Graduation Year

2006

Document Type

Thesis

Degree

M.S.

Degree Granting Department

Marine Science

Major Professor

Benjamin P. Flower, Ph.D.

Co-Major Professor

Terrence M. Quinn, Ph.D.

Committee Member

Michael Howell, Ph.D.

Keywords

climate change, sea surface temperature variability, freshwater floods

Abstract

Sediment core MD02-2550 from Orca Basin located in the northern Gulf of

Mexico (GOM) provides a high-resolution early Holocene record of climatic and

hydrologic changes from ~10.5 to 7 thousand calendar years before present (ka). Paired

analyses of Mg/Ca and

δ18O on the planktonic foraminifer Globigerinoides ruber (white

variety, 250-355

μm) sampled at ~ 20 year resolution were used to generate proxy

records of sea surface temperature (SST) and the

δ18O of seawater in the GOM (δ18OGOM).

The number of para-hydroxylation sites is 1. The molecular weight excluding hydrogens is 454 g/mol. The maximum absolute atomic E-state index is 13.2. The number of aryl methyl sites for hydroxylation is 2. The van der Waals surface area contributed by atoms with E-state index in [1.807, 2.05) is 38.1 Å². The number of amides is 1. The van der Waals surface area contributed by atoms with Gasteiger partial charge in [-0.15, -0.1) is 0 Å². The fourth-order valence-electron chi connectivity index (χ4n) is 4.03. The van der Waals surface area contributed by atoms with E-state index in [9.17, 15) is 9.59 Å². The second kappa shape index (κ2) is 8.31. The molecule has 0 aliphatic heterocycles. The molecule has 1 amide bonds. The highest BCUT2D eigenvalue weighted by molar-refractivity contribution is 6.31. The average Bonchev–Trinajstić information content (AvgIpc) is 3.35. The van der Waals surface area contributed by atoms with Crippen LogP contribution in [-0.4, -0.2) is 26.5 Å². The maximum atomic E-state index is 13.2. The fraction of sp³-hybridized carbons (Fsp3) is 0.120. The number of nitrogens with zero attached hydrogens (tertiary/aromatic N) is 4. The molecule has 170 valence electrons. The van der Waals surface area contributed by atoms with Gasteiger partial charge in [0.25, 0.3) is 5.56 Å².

The Mg/Ca-SST record contains an overall ~1.5 °C warming trend from 10.5 to 7 ka that

appears to track the intensity of the annual insolation cycle and six temperature

oscillations (0.5-2 °C), the frequency of which are consistent with those found in records

of solar variability. The

δ18OGOM record contains six ~ 0.5 ‰ oscillations from 10.5 to 7

ka that bear some resemblance to regional hydrologic records from Haiti and the Cariaco

Basin, plus a -0.8 ‰ excursion that may be associated with the “8.2 ka event” recorded in

Greenland air temperatures. The

δ18OGOM record, if interpreted as a salinity proxy, suggest

large salinity fluctuations (> 2 ‰) reflecting changes in evaporation-precipitation (E-P)

and Mississippi River input to the GOM. Percent

Globigerinoides sacculifer records from

three cores in the GOM exhibit remarkably coherent changes, suggesting episodic

centennial-scale incursions of Caribbean waters. Spectral analysis of the Mg/Ca-SST and

the

δ18OGOM time series indicate that surface water conditions may be influenced by solar

variations because they share significant periods of variability with atmospheric

Δ 14C

near 700, 200, and 80-70 years. Our results add to the growing body of evidence that the

sub-tropics were characterized by significant decadal to centennial-scale climatic and

hydrologic variability during the early Holocene.

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